Why reiterate like toads what has already transpired, and mimic bookish knowledge like parrots, for all it counts, this is not what will help us in life, or add to our aptitude, for such history enters our ear right, and exits left, over and out, and is hardly the kind of information we remember.

So one day while writing tedious and incredibly long answers in my register, I complained to my mother, and shrieked as to why I hate history, and how it is absolutely useless. And for once in my life, I found the answer to my conundrum- ‘history is inevitable’ she told me in her calm way. What does your doctor ask you when you tell him you have an ailment? – Exactly! An account of history before so happened!

She told me as to how understanding the history of something is indispensable to understand why the present is what it is.  And now that I think of it, she has a point.

It is nearly fatal for me to accept history is important, but I am upright when I say the history in our textbook is wrong.

Winston Churchill had once said “Study history, study history. In history lie all the secrets of statecraft.” Unfortunately what we study in school is the poorest custom of history. Drooping of prejudice, sonorous with dates, lacking all spice, and bland. It is almost like saying Twinkle-Twinkle Little Star, is what English is.

Remember that today’s events  will be taught as History, some decades from today. But if taught through dates again, it would be meaningless altogether. I enjoy these concepts and wish to learn them in class because, they are of concern to me when I visualize them.

Schools that teach such history, are practically, torture camps which produce mugged muggers and not intellect students.

I mean, God! There is better history in a Dan Brown novel than in my school textbook.

History deals with all the mind carving Dexter-ly little information which can grasp you- Kilkenny fighting,  Hitler’s reason behind his acts against Jews, Greek legends, symbolism, creepy stuff you read in encyclopaedias!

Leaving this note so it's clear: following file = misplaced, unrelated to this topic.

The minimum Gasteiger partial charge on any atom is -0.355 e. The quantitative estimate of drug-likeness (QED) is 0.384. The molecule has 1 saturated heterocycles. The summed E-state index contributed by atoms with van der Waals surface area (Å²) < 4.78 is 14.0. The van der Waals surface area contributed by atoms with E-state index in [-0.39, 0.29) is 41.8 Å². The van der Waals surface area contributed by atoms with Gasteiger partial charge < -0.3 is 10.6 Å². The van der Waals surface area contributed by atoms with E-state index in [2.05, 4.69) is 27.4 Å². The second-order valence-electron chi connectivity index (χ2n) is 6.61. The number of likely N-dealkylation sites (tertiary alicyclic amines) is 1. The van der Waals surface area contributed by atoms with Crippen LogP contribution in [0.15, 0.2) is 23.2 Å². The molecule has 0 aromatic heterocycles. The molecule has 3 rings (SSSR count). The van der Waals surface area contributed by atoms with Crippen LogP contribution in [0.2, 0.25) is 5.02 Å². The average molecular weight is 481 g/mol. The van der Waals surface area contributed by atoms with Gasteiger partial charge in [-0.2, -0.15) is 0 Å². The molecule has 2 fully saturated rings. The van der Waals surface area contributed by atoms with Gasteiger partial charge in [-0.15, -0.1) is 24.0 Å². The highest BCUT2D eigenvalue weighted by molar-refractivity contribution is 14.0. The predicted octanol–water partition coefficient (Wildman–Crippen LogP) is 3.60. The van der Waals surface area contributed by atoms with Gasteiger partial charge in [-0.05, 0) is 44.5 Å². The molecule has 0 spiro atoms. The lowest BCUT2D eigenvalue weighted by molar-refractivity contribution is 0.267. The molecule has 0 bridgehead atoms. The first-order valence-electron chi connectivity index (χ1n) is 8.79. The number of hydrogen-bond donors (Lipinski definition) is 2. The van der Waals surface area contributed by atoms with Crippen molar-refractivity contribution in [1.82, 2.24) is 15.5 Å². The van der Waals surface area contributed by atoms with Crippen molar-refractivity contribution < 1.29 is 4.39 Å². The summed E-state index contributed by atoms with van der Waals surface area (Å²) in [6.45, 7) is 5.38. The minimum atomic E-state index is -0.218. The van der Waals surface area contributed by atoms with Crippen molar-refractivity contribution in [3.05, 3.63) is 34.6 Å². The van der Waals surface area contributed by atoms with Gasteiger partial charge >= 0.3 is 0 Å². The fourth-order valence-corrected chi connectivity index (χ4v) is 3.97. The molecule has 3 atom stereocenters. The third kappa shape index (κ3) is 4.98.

Imagine if you had a chapter in you textbook, called Chapter 7- History’s Most Thick Brained Queens. Do you know there was this one imperious royal lady-  Sunandha Kumariratana and her daughter who drowned after a terrible boat incident, despite the presence of many people, as they were forbidden to touch the queen; also in certain empires Queens used to bathe in milk which was later distributed among the civilians!

Now see, you don’t get that in a textbook, and that’s the kind of knowledge that amuses you and inculcates you with some gen too!

What if they taught you  Chapter 14- History’s Most Obnoxious Ideologies, which talked about different schools of thoughts which existed back in time in relation to political freedom and contained niches as of what opinion are present time scholars of the same?

History is supposed to be like poetry. It is a beautiful subject indeed, which is precisely why historians are considered so knowledgeable, and brainy. History is too vast to fit in a stack of 200 pages, it is not something they can feed into us through even the most effective of pedagogy. For the cereal itself is sublime, forget the thickness of the spoon.

To zip it up, a final word. History as we modern time students condemn, is not bad essentially, it is what history they manifest in pedagogy is what is prattle. History that is being taught, simply, is not the utopic history we should be learning. Students today, in most parts of the world, are having the imposter breadsticks around a cake, the cream and cherries and all the sugary sweet, has not even been touched. Our textbooks, are just the first alphabet of history, and that as they are portraying it is mind-numbing. It’s all just meek make up on a naturally pretty complicated dummy.

Alas, rich history has died with the men in it.